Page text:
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Date added

May 15, 2008

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State of Working Colorado 2008

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As Colorado heads into a new year, there are troubling economic signs everywhere. Unemployment and poverty is up. Wages are stagnant. Fewer people are able to get health insurance. And the gap between the wealthy and low- and middle-income earners is growing rapidly. All of these indicators are coupled by rising consumer prices, a national mortgage and housing crisis, the meltdown of investment markets, and the widespread credit crunch. It all means very serious challenges for working Coloradans. What started as a trickle of snow years ago will turn into an outright economic avalanche for Colorado if policymakers and state leaders don’t take the right steps.
The State of Working Colorado 2008 examines how well Colorado workers fared over the last business cycle. It compares trends in wages, employment and unemployment, poverty and health insurance from the economic peak of 2000 through the 2001 recession to the peak of the recovery in 2007. In most areas, the news is not good for working families.
While Colorado slowly regained the jobs lost during the 2001 recession and workers went back to work, rates of unemployment and underemployment never reached prerecession levels. Moreover, many workers went back to work for fewer hours than they needed to get by. By 2007, a higher percent of Colorado families worked part-time for economic reasons than in 2000.
More troubling than the data on employment and unemployment is the picture of stagnating wages and growing wage inequality that has emerged over the last several years. Median household income and median family income in Colorado failed to reach pre-recession levels by the close of 2007. At the same time, wage inequality grew from 2000 to 2007. The lower-income workers most vulnerable to an economic downturn, those in the 10th and 20th percentiles, actually earned less in real dollars in 2007 than they did in 2000. Those earning the median wage saw their wages stagnate. Only the highest income earners, those in the 80th and 90th percentiles, saw real gains in wages from 2000-2007. The growing disparity between those at the top and everyone else was coupled with continuing disparities by race, gender and education level. These trends show an uneven recovery from the last recession in Colorado with some workers benefiting more than others, meaning that many Colorado workers are quite vulnerable as we head into another economic downturn.
Colorado’s poverty rates offer another glimpse of how families will fare in a new recession. By 2007, a larger share of Coloradans were officially considered poor than in 2000. And, unlike the rest of the nation, the number of Colorado kids living in poverty climbed. In 2007, the rate of poor children in the state has almost doubled from 2000—the fastest growing rate of child poverty in the country.
Along with stagnating wages and fewer hours, many Colorado workers also lost health insurance coverage. The percentage of people without health insurance of any kind in Colorado was higher in 2007 than 2000, and above the national average every year of the business cycle. Colorado did see a decrease in the number of children without health insurance coverage from 2000-2007, but still had one of the highest rates in the country of uninsured poor children. Only Florida and Texas do worse than Colorado in terms of covering kids below 200% of the federal poverty level.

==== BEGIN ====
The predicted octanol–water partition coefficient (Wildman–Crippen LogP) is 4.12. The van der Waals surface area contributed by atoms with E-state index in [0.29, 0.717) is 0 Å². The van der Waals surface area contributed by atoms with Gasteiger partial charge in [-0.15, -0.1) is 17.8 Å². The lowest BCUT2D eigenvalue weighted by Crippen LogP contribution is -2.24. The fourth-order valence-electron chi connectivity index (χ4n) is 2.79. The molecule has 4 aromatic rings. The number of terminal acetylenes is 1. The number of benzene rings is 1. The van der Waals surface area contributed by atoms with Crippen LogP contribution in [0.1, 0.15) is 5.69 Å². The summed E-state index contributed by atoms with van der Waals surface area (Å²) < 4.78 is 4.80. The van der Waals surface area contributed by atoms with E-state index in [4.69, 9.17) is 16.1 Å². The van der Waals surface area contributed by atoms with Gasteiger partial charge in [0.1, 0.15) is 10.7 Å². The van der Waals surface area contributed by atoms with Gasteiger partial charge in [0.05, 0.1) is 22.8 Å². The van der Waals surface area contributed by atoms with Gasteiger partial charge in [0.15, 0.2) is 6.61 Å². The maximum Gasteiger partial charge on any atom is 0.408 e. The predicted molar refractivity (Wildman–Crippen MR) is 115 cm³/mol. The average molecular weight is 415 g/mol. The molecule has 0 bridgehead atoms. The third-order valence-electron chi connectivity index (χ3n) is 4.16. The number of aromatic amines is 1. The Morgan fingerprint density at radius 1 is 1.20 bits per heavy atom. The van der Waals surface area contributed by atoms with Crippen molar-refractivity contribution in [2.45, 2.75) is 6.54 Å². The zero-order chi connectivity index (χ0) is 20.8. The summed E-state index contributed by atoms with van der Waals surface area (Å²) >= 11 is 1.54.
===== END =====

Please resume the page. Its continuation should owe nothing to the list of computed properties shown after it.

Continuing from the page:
By many measures, 2007 marks the final year of Colorado’s recent economic recovery period and therefore may be the high point for Colorado workers. The United States entered a recession in December 2007, and there are many indications that Colorado will follow. In October 2008, the state’s unemployment rate increased to 5.7%, the highest point since March 2004, and well above the 3.9% rate from the previous October. Employment growth ground to a halt and wage and salary employment saw the largest declines since October 2001. The job loss was not concentrated in a single area, but seen through seven of the state’s major industry sectors. In addition, 2008 ushered in a year of increased costs for basic needs like food and gas and growing unease in the midst of national economic turmoil.
The soft economic recovery that culminated in 2007 might be as it good as it gets for working Coloradans, but it still left low- and middle-income families worse off than they were before the previous recession. Not only did Colorado not see positive movement over the last business cycle on long term challenges like wage inequality, wage growth, poverty and hardship, but now that the national economy is facing a large-scale crisis, these challenges for Colorado workers are likely to be exacerbated by the broader economic problems.
This means that Colorado will need to aggressively enact policies that can support workers through a crisis and help build toward long-term growth and stability. The state of working Colorado is in peril, but smart policymaking and strong leadership can help weather this economic storm and lead the state toward shared prosperity and greater economic security.


Date added

May 15, 2008

Resource type

Filed under


To maintain health and well-being, people of all ages need access to quality health care that improves outcomes and reduces costs for the community. Health First Colorado, the state's Medicaid program, is public health insurance for low-income Coloradans who qualify. The program is funded jointly by a federal-state partnership and is administered by the Colorado Department of Health Care Policy & Financing.